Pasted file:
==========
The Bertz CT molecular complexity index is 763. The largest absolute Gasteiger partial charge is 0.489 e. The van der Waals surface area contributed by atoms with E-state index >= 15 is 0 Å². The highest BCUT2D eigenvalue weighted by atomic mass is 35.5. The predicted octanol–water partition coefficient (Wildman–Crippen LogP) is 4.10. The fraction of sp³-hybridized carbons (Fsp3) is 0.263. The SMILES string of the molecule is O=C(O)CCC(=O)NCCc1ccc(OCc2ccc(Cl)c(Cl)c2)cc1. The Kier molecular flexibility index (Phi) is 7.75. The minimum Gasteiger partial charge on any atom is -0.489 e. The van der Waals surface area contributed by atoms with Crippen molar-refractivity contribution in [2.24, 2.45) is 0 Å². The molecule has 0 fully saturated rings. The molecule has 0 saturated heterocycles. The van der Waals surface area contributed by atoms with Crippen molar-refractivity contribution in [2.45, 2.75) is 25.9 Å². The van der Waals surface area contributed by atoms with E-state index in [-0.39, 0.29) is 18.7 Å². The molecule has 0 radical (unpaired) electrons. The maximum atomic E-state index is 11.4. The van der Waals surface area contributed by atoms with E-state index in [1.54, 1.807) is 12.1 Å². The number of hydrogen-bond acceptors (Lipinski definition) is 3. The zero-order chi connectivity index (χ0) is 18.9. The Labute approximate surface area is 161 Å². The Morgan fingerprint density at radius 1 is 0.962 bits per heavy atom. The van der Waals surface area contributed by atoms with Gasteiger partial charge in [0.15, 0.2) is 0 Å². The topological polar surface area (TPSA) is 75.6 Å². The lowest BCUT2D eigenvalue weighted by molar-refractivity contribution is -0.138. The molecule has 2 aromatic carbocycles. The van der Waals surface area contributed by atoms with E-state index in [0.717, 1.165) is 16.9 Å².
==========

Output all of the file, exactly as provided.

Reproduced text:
The Bertz CT molecular complexity index is 763. The largest absolute Gasteiger partial charge is 0.489 e. The van der Waals surface area contributed by atoms with E-state index >= 15 is 0 Å². The highest BCUT2D eigenvalue weighted by atomic mass is 35.5. The predicted octanol–water partition coefficient (Wildman–Crippen LogP) is 4.10. The fraction of sp³-hybridized carbons (Fsp3) is 0.263. The SMILES string of the molecule is O=C(O)CCC(=O)NCCc1ccc(OCc2ccc(Cl)c(Cl)c2)cc1. The Kier molecular flexibility index (Phi) is 7.75. The minimum Gasteiger partial charge on any atom is -0.489 e. The van der Waals surface area contributed by atoms with Crippen molar-refractivity contribution in [2.24, 2.45) is 0 Å². The molecule has 0 fully saturated rings. The molecule has 0 saturated heterocycles. The van der Waals surface area contributed by atoms with Crippen molar-refractivity contribution in [2.45, 2.75) is 25.9 Å². The van der Waals surface area contributed by atoms with E-state index in [-0.39, 0.29) is 18.7 Å². The molecule has 0 radical (unpaired) electrons. The maximum atomic E-state index is 11.4. The van der Waals surface area contributed by atoms with E-state index in [1.54, 1.807) is 12.1 Å². The number of hydrogen-bond acceptors (Lipinski definition) is 3. The zero-order chi connectivity index (χ0) is 18.9. The Labute approximate surface area is 161 Å². The Morgan fingerprint density at radius 1 is 0.962 bits per heavy atom. The van der Waals surface area contributed by atoms with Gasteiger partial charge in [0.15, 0.2) is 0 Å². The topological polar surface area (TPSA) is 75.6 Å². The lowest BCUT2D eigenvalue weighted by molar-refractivity contribution is -0.138. The molecule has 2 aromatic carbocycles. The van der Waals surface area contributed by atoms with E-state index in [0.717, 1.165) is 16.9 Å².